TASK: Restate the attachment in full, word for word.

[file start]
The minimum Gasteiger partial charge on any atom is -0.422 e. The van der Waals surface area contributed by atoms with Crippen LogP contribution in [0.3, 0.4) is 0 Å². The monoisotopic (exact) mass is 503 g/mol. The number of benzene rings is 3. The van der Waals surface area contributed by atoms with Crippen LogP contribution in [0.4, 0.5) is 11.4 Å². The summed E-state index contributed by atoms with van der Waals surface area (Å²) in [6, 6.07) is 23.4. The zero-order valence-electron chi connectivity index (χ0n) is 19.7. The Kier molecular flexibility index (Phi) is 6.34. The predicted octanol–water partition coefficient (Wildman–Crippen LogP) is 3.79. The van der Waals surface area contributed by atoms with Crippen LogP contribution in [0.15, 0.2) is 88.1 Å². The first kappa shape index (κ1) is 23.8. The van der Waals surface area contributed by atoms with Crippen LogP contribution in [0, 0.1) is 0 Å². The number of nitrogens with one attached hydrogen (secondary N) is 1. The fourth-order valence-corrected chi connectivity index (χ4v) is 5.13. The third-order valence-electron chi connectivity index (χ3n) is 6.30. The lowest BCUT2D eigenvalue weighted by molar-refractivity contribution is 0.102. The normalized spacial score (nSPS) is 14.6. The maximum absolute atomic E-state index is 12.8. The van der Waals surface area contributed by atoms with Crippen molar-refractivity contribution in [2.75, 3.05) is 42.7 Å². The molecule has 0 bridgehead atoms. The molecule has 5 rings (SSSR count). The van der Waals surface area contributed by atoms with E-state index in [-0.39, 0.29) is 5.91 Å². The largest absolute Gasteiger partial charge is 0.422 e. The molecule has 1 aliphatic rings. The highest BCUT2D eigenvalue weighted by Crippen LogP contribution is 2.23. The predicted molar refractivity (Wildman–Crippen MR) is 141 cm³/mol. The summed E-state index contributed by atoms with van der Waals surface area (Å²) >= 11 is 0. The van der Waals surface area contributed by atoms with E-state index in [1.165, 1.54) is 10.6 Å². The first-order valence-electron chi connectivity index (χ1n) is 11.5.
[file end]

The minimum Gasteiger partial charge on any atom is -0.422 e. The van der Waals surface area contributed by atoms with Crippen LogP contribution in [0.3, 0.4) is 0 Å². The monoisotopic (exact) mass is 503 g/mol. The number of benzene rings is 3. The van der Waals surface area contributed by atoms with Crippen LogP contribution in [0.4, 0.5) is 11.4 Å². The summed E-state index contributed by atoms with van der Waals surface area (Å²) in [6, 6.07) is 23.4. The zero-order valence-electron chi connectivity index (χ0n) is 19.7. The Kier molecular flexibility index (Phi) is 6.34. The predicted octanol–water partition coefficient (Wildman–Crippen LogP) is 3.79. The van der Waals surface area contributed by atoms with Crippen LogP contribution in [0.15, 0.2) is 88.1 Å². The first kappa shape index (κ1) is 23.8. The van der Waals surface area contributed by atoms with Crippen LogP contribution in [0, 0.1) is 0 Å². The number of nitrogens with one attached hydrogen (secondary N) is 1. The fourth-order valence-corrected chi connectivity index (χ4v) is 5.13. The third-order valence-electron chi connectivity index (χ3n) is 6.30. The lowest BCUT2D eigenvalue weighted by molar-refractivity contribution is 0.102. The normalized spacial score (nSPS) is 14.6. The maximum absolute atomic E-state index is 12.8. The van der Waals surface area contributed by atoms with Crippen molar-refractivity contribution in [2.75, 3.05) is 42.7 Å². The molecule has 0 bridgehead atoms. The molecule has 5 rings (SSSR count). The van der Waals surface area contributed by atoms with E-state index in [-0.39, 0.29) is 5.91 Å². The largest absolute Gasteiger partial charge is 0.422 e. The molecule has 1 aliphatic rings. The highest BCUT2D eigenvalue weighted by Crippen LogP contribution is 2.23. The predicted molar refractivity (Wildman–Crippen MR) is 141 cm³/mol. The summed E-state index contributed by atoms with van der Waals surface area (Å²) >= 11 is 0. The van der Waals surface area contributed by atoms with E-state index in [1.165, 1.54) is 10.6 Å². The first-order valence-electron chi connectivity index (χ1n) is 11.5.